Regardless of whether they represent owners, design professionals or contractors, effective negotiators enter into potentially difficult negotiations in essentially the same manner. They solve problems. Make no mistake – there will be plenty of problems, unforseens and unexpecteds. Expecting these will ensure your sanity is somewhat intact at the project’s completion.
And when you work with the right partner, they will work towards a project’s completion that will put a smile on every face. We always have.
Living and working on a building site
This may not apply to everyone, but if you find yourself living on your building site, the keyword here is flexibility. Yours. Life will not be the same – it’s easy to scoff at this statement, but it’s also very casually considered when planning. Life will be vastly different. You will not be comfortable, you will not be relaxed, it will be tough; it will test your mental and emotional strength.
Now, down to business:
Whether you’re living on a building site, or just want to keep things moving, the rules are roughly the same. It firstly helps to have a plan. We’re not talking about building plans or architectural plans – we’re talking practical. What is practically viable to start with? Do you need to divide your house into quadrants, or thirds, and concentrate on one piece at a time? Do you need to confront something in its totality, throughout the house, before you think of doing anything else?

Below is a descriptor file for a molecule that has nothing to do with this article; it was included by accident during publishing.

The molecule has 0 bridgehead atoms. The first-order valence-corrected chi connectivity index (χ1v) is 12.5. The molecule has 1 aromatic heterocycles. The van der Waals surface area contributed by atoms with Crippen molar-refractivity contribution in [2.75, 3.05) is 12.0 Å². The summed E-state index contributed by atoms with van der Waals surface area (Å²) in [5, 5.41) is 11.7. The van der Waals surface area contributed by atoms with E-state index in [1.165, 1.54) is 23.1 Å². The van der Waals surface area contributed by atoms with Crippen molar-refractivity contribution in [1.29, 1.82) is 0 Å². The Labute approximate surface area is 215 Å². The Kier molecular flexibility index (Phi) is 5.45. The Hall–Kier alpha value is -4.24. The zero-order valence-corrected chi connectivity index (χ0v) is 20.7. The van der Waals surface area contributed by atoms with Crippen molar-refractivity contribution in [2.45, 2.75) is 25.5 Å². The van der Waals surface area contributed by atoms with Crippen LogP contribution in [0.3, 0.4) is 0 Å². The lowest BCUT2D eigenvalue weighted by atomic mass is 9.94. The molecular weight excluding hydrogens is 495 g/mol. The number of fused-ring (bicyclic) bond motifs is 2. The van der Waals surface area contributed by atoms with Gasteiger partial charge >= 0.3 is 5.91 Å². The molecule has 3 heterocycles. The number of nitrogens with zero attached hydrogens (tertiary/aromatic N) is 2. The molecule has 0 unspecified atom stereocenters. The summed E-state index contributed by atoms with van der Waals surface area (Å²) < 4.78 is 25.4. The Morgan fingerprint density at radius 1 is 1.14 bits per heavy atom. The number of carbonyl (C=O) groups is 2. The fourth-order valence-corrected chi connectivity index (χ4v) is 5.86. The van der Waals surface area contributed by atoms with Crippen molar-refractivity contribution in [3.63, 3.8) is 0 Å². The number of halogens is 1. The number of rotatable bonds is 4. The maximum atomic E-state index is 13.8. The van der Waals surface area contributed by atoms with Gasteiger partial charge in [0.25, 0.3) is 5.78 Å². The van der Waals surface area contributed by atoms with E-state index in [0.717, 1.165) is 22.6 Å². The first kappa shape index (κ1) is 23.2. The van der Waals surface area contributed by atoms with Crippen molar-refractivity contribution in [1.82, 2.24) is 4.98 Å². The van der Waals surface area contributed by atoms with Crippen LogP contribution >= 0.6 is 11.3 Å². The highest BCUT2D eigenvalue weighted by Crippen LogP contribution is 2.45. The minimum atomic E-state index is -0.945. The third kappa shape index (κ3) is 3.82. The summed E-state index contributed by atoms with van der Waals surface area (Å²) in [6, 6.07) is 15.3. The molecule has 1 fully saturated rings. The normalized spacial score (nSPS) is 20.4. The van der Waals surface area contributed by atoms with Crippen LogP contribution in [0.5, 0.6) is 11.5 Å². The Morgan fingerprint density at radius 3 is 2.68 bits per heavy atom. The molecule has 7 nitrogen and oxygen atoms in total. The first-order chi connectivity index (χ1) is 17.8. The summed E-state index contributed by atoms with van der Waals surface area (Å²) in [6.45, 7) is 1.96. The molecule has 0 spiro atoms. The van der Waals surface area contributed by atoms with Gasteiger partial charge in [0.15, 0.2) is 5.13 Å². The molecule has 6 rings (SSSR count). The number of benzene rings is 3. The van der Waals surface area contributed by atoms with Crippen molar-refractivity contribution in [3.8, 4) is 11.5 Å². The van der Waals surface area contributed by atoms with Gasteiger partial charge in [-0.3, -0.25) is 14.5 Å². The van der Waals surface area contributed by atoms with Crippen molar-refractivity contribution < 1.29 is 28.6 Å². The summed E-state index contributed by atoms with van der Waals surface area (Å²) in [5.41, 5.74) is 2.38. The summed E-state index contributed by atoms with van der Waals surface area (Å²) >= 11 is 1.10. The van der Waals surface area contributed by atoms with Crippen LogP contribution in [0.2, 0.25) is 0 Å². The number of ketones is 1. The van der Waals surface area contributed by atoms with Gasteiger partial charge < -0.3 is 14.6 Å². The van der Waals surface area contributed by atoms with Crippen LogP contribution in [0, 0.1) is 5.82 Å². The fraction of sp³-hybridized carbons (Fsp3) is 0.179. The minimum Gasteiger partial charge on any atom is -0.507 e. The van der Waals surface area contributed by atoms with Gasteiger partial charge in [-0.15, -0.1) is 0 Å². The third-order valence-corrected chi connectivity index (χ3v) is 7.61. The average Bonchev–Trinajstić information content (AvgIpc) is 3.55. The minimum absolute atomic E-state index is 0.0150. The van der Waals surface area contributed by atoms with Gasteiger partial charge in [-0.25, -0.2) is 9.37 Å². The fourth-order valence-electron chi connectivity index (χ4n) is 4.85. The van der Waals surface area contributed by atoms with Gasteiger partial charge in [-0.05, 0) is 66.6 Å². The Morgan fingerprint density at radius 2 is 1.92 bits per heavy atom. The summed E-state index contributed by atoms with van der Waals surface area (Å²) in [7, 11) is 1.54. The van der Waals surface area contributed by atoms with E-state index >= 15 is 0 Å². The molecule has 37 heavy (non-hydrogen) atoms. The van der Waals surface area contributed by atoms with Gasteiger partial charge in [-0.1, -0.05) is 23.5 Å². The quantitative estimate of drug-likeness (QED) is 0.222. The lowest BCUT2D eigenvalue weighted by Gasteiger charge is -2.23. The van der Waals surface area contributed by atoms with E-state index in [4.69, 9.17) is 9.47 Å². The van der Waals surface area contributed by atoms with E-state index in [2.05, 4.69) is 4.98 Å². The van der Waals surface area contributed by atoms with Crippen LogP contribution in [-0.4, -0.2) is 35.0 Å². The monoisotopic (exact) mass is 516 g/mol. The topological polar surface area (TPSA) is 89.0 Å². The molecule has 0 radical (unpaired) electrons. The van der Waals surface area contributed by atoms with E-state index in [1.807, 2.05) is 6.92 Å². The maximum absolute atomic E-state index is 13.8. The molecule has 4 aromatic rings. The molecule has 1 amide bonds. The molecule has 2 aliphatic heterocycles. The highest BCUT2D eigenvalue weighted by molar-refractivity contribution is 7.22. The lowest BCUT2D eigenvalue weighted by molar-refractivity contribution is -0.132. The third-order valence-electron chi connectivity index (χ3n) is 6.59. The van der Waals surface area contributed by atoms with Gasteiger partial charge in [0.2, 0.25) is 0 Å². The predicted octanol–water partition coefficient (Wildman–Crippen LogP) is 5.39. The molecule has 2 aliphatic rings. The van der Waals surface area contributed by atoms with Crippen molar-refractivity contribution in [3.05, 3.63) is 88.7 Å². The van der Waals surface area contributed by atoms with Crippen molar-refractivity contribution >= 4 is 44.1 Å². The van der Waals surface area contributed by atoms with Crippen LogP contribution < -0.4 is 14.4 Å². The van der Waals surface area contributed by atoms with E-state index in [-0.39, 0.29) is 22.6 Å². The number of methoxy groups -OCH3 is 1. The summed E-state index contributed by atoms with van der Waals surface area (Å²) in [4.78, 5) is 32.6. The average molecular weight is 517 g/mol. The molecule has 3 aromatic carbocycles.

If you’re re-doing the floors, you need to consider whether you think it’s best to do the floors first, or last. There are very good arguments for both. If the floor joists and beams need replacing, we’d suggest the floor is your first consideration. Things can get very dusty, and broken, if you’re dealing with floor joists and beams as your last project. Ask your builder for his recommendations. He’s there for this very reason. If you’re doing things yourself there are a few essentials. Running water makes life much easier; keep the water running, keep the project running. Also, a bath is a great unwinder after a hard day’s work. If you’re powerless, in the AC/DC sense, you’re going to need to organise something to deal with this. Which leads onto our second point – good planning.
Good planning is essential – no matter how generous, there aren’t many neighbours that will appreciate you waking them up at 6.30am, extension cord in hand, wanting to “borrow” their electricity; especially if you’ve been waking them up every other morning with the trusty ol’ hammer. Tee this up well in advance.
Also, there is nothing more frustrating than being delayed from progressing because you’re waiting for something to arrive. Timber, tools, it doesn’t matter – it’s a delay. Plan and pre-order.
Don’t be afraid to ask dumb questions, either; true gold is revealed in dumb questions – and you can bet your bottom dollar they won’t be the dumbest questions the guy at the building supplies shop has been asked. Also, it’s their job to know things. They are a wealth of information.